What the hell is happening in Mexico?! This swine flu is killing financial opportunities for many companies in the entertainment industry.
Paramount is calling off the May 8 launch of “Star Trek” in Mexico because of the swine flu epidemic, while Sony is debating whether to do the same with sequel “Angels and Demons.”
J.J. Abrams‘ “Star Trek” will open day and date in other major territories May 8.
“Angels,” the follow-up to “The Da Vinci Code,” is opening around the world May 15.
Twentieth Century Fox was the studio most immediately impacted by the outbreak of the flu in Mexico, since “X-Men Origins: Wolverine” is opening day and date Friday. Studio’s international team made the decision over the weekend to cancel the opening of “Wolverine” in Mexico, along with the premiere.
The tricky part now will be deciding when to open the films without inviting too much competition.
And no one’s sure when the situation will improve. Mexico City has virtually shut down, including cinemas. Circuits also are closing theaters in other Mexican cities.
Mexico saw good results for the “X-Men” franchise and also drove plenty of business for “Da Vinci Code.”
Fox’s “X-Men: The Last Stand,” the previous installment, saw its third-best territory gross — $16.5 million — in Mexico. Pic cumed $225 million internationally and $234.4 million domestically.
Mexico also made the top 10 list of highest-grossing territories for “Da Vinci Code,” at $19.3 million. Film grossed a boffo $540.7 million internationally and $217.5 million in North America.
If the situation improves in Mexico, Fox could open “Wolverine” in two weeks. At the same time, the studio might be loathe to go up against “Angels and Demons” if Sony sticks to the May 15 date.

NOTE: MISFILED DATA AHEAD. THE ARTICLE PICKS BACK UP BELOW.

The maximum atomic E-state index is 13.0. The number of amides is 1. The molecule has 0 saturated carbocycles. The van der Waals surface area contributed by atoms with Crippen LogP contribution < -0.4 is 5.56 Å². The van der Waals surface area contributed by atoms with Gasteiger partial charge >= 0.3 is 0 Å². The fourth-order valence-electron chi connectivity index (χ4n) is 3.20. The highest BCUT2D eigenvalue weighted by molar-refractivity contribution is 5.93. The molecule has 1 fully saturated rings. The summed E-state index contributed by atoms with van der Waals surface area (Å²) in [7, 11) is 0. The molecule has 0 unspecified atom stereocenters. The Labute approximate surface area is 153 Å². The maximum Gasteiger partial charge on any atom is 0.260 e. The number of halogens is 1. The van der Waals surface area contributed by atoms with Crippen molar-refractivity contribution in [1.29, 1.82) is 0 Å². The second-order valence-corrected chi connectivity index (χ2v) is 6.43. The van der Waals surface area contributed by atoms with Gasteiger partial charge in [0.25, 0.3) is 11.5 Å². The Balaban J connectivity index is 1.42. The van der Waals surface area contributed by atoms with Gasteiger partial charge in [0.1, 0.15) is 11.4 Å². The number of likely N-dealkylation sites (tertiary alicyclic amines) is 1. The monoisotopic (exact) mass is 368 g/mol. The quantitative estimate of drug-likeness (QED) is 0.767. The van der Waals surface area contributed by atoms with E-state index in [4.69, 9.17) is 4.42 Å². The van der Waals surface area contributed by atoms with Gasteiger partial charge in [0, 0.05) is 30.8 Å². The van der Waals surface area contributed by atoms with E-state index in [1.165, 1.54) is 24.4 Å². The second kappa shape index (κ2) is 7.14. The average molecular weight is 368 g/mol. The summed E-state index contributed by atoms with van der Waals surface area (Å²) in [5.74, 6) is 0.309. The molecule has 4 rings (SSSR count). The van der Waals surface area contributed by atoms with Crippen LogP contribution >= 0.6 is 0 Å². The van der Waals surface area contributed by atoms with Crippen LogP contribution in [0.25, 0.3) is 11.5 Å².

Like Fox and Sony, Paramount is continuing to monitor the situation, and has not yet set another date for the debut of “Star Trek.”
One reason for delaying the launches is that studios don’t want to make huge media spends in the final days before a film’s release and then have to cancel on the eve of the opening.
Fox could even decide to push back the May 22 release of “Night at the Museum: Battle of the Smithsonian” in Mexico when coming up with a new plan for “Wolverine.”
So far, studios don’t believe the flu epidemic will affect moviegoing in other territories, including the U.S. and Canada. There have been no deaths outside Mexico.
“Wolverine” is expected to do big business in its debut. The winter and spring have seen record-breaking grosses at the domestic box office, with admissions up both domestically and internationally.
Universal‘s “Fast and Furious” won at the international box office for the April 24-26 weekend, grossing $15.9 million in its fourth sesh for a foreign cume of $170.9 million and a worldwide total of $316.7 million (domestic cume is $145.8 million). Film far outperformed expectations.
DreamWorks Animation/Paramount’s 3-D toon “Monsters vs. Aliens” likewise continued its strong overseas run, grossing $10.7 million for the weekend for a foreign cume of $142.9 million and a world total of $318.2 million (domestic total is $175.3 million).
“Fast” and “Monsters” are the two top foreign earners of 2009.